Shell, PetroChina spat holds up biggest Australian coal seam gas project
Royal Dutch Shell and PetroChina are at loggerheads over gas sales pricing at their Arrow Energy joint venture, holding up development of Australia’s biggest coal seam gas resource, three industry sources said.
PetroChina, the listed arm of China National Petroleum Corp (CNPC), is eager to start developing Arrow’s 5 trillion cubic feet (140 billion cubic meters) of gas in the Surat Basin in Queensland to turn around loss-making Arrow Energy, one of its key overseas assets.
It is at the mercy of venture partner Shell, however, as the Anglo-Dutch oil company is also majority owner of Arrow’s biggest potential customer, Queensland Curtis LNG (QCLNG), a liquefied natural gas plant on an island off Queensland state.
“PetroChina, as a 50-percent stakeholder in Arrow, expects to maximise interests from the JV versus QCLNG. But for Shell, it may be thinking of using its operator role at QCLNG to protect its interests,” said a Chinese oil industry executive, who declined to be named due to the sensitivity of the issues.
PetroChina’s investment is “already bleeding and the firm wants to cut losses, hoping not to make further bad investment decisions,” the executive said.
Shell and PetroChina acquired the Surat gas resource in a A$3.5 billion ($2.5 billion) takeover of Arrow in 2010. They had expected to reach a final investment decision on the Surat project in 2018, with first production around 2020, after the Arrow venture signed a 27-year deal at end-2017 to supply gas from Surat to QCLNG.
PetroChina, though, is unhappy with the price in the sales agreement with QCLNG and the technical plan for developing the gas. This is now holding up final approvals, according to three industry sources familiar with the talks, who declined to be named due to the sensitivity of the matter.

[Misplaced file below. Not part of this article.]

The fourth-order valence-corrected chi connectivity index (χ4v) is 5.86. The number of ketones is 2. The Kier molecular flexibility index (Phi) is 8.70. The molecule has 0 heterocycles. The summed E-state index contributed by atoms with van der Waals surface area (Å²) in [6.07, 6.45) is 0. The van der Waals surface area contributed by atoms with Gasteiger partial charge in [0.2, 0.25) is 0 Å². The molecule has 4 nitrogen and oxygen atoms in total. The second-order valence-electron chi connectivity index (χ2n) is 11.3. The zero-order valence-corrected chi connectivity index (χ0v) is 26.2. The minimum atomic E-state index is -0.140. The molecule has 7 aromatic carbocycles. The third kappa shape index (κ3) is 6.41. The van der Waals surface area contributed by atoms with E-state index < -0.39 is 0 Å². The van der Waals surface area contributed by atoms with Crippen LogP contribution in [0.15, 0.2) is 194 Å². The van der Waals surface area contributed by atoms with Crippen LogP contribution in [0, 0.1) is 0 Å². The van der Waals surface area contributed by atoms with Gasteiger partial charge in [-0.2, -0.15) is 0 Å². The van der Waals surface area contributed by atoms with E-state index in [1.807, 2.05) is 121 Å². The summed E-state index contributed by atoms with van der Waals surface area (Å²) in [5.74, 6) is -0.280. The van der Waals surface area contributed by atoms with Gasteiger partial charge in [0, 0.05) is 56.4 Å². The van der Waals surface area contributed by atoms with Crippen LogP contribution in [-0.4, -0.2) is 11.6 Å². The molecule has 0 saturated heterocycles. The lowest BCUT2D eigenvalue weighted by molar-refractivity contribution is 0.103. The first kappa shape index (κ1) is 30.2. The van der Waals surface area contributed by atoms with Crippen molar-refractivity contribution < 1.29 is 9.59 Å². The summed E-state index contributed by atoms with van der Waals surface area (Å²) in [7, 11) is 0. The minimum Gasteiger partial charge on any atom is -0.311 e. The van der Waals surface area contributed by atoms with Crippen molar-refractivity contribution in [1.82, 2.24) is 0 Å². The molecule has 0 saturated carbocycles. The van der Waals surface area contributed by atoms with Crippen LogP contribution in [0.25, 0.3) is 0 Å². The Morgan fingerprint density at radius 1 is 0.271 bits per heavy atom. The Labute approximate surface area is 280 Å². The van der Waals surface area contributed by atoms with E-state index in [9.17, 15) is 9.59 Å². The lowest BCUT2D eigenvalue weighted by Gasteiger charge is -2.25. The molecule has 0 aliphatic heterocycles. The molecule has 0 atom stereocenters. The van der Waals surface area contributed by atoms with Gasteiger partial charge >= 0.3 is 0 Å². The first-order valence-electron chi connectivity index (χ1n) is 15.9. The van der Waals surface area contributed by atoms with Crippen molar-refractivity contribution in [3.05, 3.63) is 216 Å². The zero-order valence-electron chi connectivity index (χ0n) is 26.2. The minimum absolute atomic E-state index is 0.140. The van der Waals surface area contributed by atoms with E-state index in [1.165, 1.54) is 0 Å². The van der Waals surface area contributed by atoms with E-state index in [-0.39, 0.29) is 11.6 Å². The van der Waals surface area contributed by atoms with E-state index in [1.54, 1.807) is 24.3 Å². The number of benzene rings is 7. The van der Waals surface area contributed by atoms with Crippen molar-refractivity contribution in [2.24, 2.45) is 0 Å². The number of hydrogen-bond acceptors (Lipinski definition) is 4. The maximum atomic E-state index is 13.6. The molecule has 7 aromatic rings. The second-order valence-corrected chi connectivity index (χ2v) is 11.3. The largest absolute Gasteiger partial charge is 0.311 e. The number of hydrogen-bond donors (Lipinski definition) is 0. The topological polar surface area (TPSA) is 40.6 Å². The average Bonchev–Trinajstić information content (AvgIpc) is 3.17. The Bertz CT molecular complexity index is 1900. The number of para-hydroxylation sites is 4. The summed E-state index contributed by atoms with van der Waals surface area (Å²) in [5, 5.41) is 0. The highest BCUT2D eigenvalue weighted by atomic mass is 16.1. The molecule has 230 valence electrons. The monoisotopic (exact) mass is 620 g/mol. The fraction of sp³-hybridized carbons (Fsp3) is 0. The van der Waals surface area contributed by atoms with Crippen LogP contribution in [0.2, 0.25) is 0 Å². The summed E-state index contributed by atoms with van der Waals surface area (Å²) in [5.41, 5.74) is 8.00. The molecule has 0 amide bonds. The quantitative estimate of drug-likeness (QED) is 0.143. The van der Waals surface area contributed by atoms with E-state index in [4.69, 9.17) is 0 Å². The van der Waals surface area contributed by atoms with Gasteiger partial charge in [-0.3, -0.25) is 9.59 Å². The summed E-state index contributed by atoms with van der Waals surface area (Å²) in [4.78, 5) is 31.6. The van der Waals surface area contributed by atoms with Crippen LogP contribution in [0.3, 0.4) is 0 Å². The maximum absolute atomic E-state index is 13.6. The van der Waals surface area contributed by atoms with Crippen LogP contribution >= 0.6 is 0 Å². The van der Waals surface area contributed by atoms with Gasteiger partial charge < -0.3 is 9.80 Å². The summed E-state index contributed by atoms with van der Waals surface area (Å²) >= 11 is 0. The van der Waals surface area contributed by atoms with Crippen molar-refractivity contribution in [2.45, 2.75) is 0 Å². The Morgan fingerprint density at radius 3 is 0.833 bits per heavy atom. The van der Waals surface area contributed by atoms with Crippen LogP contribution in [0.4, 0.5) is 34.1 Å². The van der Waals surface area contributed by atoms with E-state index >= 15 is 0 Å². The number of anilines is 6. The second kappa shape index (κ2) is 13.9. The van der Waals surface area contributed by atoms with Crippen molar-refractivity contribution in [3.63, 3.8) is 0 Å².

Shell Australia Chairman Zoe Yujnovich said on Feb. 13 that it is working through Chinese approval processes right up to senior levels of Beijing’s powerful state planner, the National Development and Reform Commission.
Shell still hopes to secure approval in time to deliver first gas in 2021, Yujnovich said.
“But it is an area we’re going to have work really carefully on, particularly the Chinese approval processes, as we step through the next phase,” she said.
When asked whether gas pricing was in contention, a Shell spokeswoman said that Shell supports both Arrow and QGC in developing the Surat gas project. QGC is the Shell subsidiary holding the company’s stake in QCLNG.
The project would help unlock the majority of Arrow’s reserves for both the domestic and export markets, the spokeswoman said.
PetroChina said in an email to Reuters that “talks on investment and cooperation in Australia’s Arrow (project) are still ongoing,” without responding to a question about the pricing dispute.
BIG LOSSES ON KEY INVESTMENT
PetroChina’s takeover of Arrow with Shell in 2010 was its first investment in Australia’s coal seam gas sector, seen as a key acquisition at the time, but it has been a big loss-maker.
Over the five years through 2017, the latest year available, PetroChina has reported losses of 15.5 billion yuan ($2.3 billion) on its share of Arrow’s earnings.
Arrow Energy said in December that it had suspended engineering design work on a group of proposed expansion wells to reallocate spending to another area of the project.
It deferred all questions about timing or investment to Shell and PetroChina.
QCLNG is one of three LNG export plants built in Queensland, all fed by coal seam gas. QCLNG and one of its rivals are struggling to operate at full capacity as coal seam gas wells have proven to be less productive than expected.
This has led to concerns that QCLNG may have to shut one of its two processing units by 2025 if more gas isn’t brought into production.